How to Grow Your Small Business

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What do you see when you look at Apple?

  • "Sweet products! Hooray!"
  • "They make everything so b-eee-autiful!"
  • "Wow! Even their boxes are so lovely!"

But what if Schmo gave you a gut check:

  1. "Apple doesn't manufacture its laptops."
  2. "Apple doesn't make its own boxes."
  3. "Apple doesn't build its own iPods."

If you were an Apple fanboy, would you cry?

Yes, you would.

The Reality Behind Every Big Business

Behind every big business stands a collection of a kazillion smaller companies -- companies that:

  • provides its furnishings
  • builds its products
  • sweep its floors
  • provides its light bulbs
  • serves its food

A collection of a kabazillion smaller companies make Target/Wal-mart/P&G/Google/Intel/Goldman/Berkshire work.

Opportunities: Ga-frickin-lore.

Yet, Aspiring Entrepreneurs Want to Suck

The typical 'magical' entrepreneur like Johnny thinks:

  1. "We got to beat some Apple ass."
  2. "Then, we'll make billions!"

But when Johnny tries to compete against the big fellas, what happens to Johnny?

Johnny ends up sucking, with clients wondering:

  1. "What about 24/7 support when I need it?"
  2. "What if I need some enhancements?"
  3. "Can't this dude go belly-up within months?"
  4. "I don't know if I can trust this guy!"

A few years of exhaustive work later, he sees his potential-to-rock-like-a-mofo evaporate.

Meanwhile, his buddy Stevie in the corner office -- who has actively partnering up with bigger firms, has grown his organization like a fatty.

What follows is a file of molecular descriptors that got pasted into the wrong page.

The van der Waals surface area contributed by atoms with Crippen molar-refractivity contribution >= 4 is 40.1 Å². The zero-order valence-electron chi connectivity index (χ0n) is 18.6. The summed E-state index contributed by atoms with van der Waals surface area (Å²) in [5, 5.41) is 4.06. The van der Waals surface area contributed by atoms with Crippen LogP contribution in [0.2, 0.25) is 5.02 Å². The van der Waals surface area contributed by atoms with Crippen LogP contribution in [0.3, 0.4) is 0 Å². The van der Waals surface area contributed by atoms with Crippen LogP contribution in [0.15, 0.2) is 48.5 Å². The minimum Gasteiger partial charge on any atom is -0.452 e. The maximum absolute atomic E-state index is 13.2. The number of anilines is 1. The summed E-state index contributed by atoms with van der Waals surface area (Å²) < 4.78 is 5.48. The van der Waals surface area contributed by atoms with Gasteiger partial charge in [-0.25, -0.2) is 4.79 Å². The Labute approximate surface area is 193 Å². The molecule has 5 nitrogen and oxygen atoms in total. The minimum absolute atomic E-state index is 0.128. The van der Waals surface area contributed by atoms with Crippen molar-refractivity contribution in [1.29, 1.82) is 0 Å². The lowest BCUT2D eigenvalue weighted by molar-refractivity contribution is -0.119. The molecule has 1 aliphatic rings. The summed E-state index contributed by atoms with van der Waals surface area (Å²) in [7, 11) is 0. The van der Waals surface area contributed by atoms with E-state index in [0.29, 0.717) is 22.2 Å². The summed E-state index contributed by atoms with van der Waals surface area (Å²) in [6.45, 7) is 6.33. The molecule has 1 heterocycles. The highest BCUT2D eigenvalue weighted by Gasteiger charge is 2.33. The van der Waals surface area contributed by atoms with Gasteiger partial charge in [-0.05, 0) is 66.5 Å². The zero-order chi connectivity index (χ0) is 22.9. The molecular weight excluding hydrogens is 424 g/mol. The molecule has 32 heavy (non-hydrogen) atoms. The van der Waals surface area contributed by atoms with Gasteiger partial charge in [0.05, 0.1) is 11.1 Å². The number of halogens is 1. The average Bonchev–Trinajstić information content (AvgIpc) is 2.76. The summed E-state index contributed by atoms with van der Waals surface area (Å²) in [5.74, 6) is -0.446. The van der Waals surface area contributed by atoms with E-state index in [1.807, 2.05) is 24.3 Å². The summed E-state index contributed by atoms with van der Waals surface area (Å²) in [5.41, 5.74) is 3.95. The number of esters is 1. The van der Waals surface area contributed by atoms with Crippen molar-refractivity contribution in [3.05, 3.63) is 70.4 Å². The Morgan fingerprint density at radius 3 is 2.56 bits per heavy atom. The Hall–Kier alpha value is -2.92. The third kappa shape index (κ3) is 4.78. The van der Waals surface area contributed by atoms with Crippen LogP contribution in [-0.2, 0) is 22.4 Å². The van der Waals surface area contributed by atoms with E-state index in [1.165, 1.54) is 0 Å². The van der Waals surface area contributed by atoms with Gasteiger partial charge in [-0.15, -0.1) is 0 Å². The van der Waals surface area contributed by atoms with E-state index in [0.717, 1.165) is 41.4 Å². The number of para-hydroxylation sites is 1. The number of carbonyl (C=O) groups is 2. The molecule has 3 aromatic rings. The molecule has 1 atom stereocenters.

Don't suck like Johnny.


Find a Friend

Small businesses rarely start off with freakish bangs.

Instead, the smarter route to grow your small company is to first become some bigger company's beyotch.

  1. Find bigger guys to supply your stuff.
  2. Grow your business incrementally.
  3. You'll see yourself gradually becoming bigger and bigger.

...until you're the big guy yourself!

Hooray for you.

How to Start Your Journey

Do this:

  1. Hop on Google...
  2. Then, search "[companynamehere] suppliers"
  3. Or, try "[companynamehere] procurement"
  4. Or, contact a company directly and asking how you can be on its vendor list

(If you're a service company, pitch your ideas. Or, give some value first to show your stuff.)


"But what if I can't break into the Fortune 500 because I don't have a financial history?!"

Try this:

  • mid-sized companies


High-five to you.

Be a bizattchi. Supply bigger bidnezzes.

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Posted on May 29

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